By Kendyl Brower
I have an iPhone 8. My friends often poke fun at my rather “old” phone which has less-than-great camera quality and occasionally malfunctions, but I feel as though I just got this device. And it’s true—the iPhone 8 was made in 2017 and I received mine around 2019. In just 2 years, how did my shiny new phone become an ancient artifact? Innovation breeds genius ideas—there is no denying that. But under our capitalist economy, companies put up a mirage of innovation only to repackage the same products with minimal upgrades at the expense of consumers and the environment. Does competition breed innovation, or just overconsumption? I argue that recent technological advances in iPhones are only a facade of improvement.
The latest iPhone 13 priced at a whopping $1,000 offers worthless advances from its predecessor. For reference, the iPhone 6S was 70% faster than the previous iPhone 6; today, the iPhone 13 is only 10% faster than the previous model. Innovation at Apple has plateaued as the company releases new devices indistinguishable from the one last year. Perhaps this minimal upgrade is for the better: consumers do not need to upgrade their phones as frequently. However, despite the lack of evolution, consumers seem to indulge in the “brand new” tech anyway. Marketing professionals engrain consumers with the notion that we must always purchase, resulting in a never-ending cycle of consumption.
Such frequent upgrades result in tons of electronic waste—up to 50 million tons yearly according to the 2019 United Nations Environment Program. Even worse, only 20% of such waste is recycled properly, the rest stockpiling in landfills. Copper, aluminum, and iron accumulate in the air as electronics burn; mercury and lead byproducts seep into the soil and contaminate precious groundwater. Thus, food sources, water supply, and human and wildlife health are all at risk due to an ever growing pile of electronic trash. Moreover, researchers at United Nations University found that e-waste contains around $61 billion worth of materials. Valuable resources in circuit boards are carelessly tossed in landfills, accumulating more precious metals than the most productive mines globally. In America, over $60 million of gold and silver is wasted annually via e-waste.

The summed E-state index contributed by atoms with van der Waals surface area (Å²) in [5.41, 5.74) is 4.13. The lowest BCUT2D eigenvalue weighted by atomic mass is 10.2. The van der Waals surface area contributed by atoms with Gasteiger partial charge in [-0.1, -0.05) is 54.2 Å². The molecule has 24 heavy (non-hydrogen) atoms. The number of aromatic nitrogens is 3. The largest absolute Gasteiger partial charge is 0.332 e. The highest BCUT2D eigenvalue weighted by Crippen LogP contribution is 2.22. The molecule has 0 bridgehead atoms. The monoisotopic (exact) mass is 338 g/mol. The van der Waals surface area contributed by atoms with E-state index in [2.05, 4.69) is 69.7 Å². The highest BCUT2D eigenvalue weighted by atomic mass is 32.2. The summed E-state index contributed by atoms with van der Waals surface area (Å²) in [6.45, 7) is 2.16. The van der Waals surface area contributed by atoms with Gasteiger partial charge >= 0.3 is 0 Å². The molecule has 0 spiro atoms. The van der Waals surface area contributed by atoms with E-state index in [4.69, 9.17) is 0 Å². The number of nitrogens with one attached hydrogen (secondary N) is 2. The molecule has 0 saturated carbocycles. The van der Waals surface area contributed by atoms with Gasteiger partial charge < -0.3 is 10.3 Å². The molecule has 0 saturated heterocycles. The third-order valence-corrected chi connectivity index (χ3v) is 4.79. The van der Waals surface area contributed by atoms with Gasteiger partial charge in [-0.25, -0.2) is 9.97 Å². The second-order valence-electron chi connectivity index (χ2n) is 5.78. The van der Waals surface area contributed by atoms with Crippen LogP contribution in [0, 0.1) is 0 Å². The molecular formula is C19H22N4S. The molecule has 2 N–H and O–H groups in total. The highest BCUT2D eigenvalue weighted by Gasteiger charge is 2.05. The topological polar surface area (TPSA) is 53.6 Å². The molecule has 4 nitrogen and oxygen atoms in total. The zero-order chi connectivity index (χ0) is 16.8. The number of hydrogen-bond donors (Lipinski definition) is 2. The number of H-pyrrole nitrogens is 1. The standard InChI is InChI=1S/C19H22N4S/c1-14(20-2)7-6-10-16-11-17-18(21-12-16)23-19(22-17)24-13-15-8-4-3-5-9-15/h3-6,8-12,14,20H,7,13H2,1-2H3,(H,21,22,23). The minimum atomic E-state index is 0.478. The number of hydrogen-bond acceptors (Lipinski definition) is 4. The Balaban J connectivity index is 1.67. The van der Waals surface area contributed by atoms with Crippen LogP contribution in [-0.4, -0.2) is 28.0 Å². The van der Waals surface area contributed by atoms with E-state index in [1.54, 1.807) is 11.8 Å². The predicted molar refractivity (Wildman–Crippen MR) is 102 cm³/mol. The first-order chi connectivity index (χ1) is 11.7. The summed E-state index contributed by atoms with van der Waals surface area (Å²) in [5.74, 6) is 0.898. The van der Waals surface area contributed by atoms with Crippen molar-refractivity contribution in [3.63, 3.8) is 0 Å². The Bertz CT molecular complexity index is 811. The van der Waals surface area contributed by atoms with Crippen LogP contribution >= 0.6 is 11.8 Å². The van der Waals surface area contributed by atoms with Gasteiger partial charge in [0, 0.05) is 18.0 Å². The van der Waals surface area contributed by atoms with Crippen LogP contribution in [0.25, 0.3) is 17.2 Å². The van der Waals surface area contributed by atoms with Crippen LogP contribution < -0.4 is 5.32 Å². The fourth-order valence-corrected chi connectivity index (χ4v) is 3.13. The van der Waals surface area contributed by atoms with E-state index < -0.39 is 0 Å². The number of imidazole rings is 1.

The consistent push for more devices, newer models, and better designs results in the waste of money, time, and resources. Under capitalism, as corporations constantly create to compete, they tamper the true meaning of innovation. Each iPhone upgrade becomes less compelling and more environmentally destructive. Rather than micro advances in camera quality or speed, the technology industry should address sustainability to counter the growing issue of electronic waste.